Figure 8 / Color Drift During Humidity Test (100% with Condensation, 40 deg C)

Silica-Coated Gold Bronze Pigments for Direct Extrusion Into Powder Coatings

As described above, it is absolutely necessary to protect gold bronze pigments with a silica layer, against the curing temperature used in powder coating applications. Up to now it has not been possible to process state-of-the-art gold bronze pigments into powder coatings by direct extrusion. Their flake shape and shear-sensitive nature cause them to be damaged, especially during the grinding stage. In the following powder coating application process, the partly chopped and bent pigments did not orientate properly, and the appearance was merely dark brown, without any metallic effect. Metallic powder coatings, therefore, had to be produced by either a dry-blending process or an additional operation, bonding.

In the bonding process, an agitated mixture of base powder and effect pigments is gently warmed up above the softening point of the resin. The pigments are dispersed and stick evenly to the base particles. This method provides the best results with respect to optics and recovering of the oversprayed powder. Dry blending is cost saving, but as the "heavy" bronze pigment can separate from the base during spraying, the recovered and the sprayed powder tend to change in composition.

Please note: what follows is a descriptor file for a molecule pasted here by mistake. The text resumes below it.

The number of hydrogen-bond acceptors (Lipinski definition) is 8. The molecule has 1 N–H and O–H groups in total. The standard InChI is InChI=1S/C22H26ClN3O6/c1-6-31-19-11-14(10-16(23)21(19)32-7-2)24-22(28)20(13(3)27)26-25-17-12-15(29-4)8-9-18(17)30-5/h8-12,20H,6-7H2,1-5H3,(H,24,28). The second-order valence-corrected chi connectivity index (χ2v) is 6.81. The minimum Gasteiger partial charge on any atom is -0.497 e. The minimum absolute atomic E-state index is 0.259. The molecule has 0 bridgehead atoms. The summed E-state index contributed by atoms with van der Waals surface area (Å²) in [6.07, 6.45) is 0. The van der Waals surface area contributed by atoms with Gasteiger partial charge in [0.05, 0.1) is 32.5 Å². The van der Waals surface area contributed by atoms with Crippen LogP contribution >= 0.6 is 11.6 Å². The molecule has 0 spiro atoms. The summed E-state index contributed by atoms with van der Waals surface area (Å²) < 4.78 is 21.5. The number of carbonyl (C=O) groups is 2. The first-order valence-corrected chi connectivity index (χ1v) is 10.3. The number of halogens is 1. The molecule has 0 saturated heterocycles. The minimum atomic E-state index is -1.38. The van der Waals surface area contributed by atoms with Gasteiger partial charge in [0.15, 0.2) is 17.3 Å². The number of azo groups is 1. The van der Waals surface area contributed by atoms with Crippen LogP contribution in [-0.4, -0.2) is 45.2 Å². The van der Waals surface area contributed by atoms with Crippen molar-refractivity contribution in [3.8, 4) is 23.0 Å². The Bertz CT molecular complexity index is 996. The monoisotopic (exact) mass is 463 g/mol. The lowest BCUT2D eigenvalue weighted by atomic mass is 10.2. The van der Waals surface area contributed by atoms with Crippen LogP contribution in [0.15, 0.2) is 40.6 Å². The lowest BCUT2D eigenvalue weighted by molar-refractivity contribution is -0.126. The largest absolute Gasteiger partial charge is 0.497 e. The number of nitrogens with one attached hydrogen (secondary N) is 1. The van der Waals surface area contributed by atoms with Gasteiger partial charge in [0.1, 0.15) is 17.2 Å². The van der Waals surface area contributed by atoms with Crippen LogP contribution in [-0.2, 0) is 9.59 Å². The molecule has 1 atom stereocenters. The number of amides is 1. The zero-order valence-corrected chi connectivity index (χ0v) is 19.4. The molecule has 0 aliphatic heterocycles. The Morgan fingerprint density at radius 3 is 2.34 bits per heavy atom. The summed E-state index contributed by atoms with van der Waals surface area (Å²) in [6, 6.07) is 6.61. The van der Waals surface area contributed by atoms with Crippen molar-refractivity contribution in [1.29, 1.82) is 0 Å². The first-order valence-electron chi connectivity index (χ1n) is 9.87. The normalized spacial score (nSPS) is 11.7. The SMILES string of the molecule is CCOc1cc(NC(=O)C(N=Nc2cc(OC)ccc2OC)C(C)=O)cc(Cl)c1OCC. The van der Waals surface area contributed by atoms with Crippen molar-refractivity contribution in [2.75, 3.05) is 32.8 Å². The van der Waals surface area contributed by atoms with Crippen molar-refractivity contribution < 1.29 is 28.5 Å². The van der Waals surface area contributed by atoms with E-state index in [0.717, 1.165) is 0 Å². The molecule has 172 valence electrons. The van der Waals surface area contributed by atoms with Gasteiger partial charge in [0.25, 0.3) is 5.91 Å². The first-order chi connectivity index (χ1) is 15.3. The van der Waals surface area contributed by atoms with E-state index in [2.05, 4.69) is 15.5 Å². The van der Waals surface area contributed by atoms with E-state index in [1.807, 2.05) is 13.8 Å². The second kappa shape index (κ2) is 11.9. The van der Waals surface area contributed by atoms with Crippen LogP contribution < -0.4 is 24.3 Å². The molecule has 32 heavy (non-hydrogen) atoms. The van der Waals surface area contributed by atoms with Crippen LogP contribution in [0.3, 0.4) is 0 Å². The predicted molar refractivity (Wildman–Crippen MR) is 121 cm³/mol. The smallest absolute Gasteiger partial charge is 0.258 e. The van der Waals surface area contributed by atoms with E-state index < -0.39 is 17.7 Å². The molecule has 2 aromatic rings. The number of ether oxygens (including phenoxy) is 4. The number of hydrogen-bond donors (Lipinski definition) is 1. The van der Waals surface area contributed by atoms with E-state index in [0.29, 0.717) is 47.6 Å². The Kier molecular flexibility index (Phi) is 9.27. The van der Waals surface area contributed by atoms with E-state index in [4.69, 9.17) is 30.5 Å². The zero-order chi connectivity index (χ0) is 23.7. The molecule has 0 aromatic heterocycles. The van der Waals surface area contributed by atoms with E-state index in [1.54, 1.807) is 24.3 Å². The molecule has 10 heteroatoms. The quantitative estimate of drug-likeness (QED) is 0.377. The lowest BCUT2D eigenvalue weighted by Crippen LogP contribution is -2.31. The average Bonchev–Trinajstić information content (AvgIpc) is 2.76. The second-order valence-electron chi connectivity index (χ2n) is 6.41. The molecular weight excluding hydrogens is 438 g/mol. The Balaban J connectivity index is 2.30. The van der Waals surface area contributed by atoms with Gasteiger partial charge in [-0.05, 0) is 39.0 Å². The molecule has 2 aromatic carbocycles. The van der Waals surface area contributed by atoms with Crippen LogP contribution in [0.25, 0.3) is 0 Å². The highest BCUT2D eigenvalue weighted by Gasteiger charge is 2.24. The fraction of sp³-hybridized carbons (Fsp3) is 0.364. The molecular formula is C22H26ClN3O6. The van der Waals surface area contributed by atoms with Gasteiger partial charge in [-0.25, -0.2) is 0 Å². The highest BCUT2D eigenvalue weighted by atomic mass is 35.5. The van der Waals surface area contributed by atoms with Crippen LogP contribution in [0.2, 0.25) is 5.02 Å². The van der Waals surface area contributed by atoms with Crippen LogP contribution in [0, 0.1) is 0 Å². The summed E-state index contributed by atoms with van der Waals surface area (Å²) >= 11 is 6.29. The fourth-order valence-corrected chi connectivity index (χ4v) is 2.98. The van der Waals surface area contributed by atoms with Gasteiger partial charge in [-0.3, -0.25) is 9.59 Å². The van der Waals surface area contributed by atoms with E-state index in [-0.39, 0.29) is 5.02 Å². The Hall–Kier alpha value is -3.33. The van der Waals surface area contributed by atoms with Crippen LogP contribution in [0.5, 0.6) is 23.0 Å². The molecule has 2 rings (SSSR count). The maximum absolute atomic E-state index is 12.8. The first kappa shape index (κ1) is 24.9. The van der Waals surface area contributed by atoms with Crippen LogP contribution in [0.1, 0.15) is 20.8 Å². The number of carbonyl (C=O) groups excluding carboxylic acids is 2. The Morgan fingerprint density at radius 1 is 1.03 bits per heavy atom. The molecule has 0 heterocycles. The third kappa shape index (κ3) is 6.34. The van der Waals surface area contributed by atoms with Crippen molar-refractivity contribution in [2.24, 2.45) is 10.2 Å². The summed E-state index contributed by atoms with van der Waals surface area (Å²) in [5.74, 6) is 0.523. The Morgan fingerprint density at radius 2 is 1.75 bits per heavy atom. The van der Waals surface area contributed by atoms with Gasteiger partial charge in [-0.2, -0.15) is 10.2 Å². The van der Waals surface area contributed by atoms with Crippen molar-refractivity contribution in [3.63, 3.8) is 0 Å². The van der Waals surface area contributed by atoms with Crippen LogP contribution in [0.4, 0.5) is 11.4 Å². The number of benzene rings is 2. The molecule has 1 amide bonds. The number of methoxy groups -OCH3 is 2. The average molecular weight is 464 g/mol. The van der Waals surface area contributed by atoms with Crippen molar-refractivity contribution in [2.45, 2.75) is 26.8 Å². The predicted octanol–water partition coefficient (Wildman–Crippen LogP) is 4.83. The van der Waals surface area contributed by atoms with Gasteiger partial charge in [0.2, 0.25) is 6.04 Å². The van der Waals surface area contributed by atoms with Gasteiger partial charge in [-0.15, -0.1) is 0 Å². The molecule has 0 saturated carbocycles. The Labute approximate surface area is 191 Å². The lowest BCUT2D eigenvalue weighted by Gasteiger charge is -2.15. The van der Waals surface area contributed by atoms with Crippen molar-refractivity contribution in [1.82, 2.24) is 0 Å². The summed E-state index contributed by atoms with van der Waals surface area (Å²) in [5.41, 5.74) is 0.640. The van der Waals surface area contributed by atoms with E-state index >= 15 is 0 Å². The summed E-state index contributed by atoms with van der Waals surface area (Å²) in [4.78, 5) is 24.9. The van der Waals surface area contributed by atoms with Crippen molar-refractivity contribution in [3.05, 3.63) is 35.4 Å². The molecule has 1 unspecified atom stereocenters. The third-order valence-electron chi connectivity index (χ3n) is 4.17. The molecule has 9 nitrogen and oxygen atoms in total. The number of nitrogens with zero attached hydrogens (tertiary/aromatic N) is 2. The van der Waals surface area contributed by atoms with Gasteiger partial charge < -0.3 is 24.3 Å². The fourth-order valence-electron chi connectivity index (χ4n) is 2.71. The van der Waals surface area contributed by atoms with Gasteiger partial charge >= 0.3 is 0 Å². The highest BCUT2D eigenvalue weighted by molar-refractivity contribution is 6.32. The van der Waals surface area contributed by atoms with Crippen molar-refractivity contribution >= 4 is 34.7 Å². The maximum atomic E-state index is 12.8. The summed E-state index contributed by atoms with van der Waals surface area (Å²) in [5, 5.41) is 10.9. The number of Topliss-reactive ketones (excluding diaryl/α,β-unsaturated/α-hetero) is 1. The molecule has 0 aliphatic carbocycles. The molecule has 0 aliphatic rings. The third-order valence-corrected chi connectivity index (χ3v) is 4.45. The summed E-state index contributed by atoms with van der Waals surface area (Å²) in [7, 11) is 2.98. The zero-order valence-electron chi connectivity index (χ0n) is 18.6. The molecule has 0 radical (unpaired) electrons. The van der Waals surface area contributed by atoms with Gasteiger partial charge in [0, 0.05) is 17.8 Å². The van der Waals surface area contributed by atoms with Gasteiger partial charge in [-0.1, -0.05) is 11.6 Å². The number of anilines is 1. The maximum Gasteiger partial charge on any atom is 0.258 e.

Recently, a new generation of metal-effect pigments was created to overcome these drawbacks. The basic bronze pigments are similar to the above-mentioned 17-æm grades, and the silica provides sufficient mechanical and thermal stability.

Figure 9 / Lightness (L*) and Chroma (C*) Values of Powder Coating Applications (Extruded) of Silica-Coated Copper Pigments (Dorolan) in Comparison to Pelletized Pigment Preparations (PowderSafe)
These pigments, available in dust-free pelletized form with 10-15% of wetting agents and wax, can be added at the premix stage, together with the other raw materials. They can be extruded and ground. No further production steps, like dry-blending or bonding, are necessary to yield metallic powder coatings. Considering the extreme shear stress the pigments are exposed to during the grinding step, the resulting applications show excellent metallic effects, chroma and brilliance.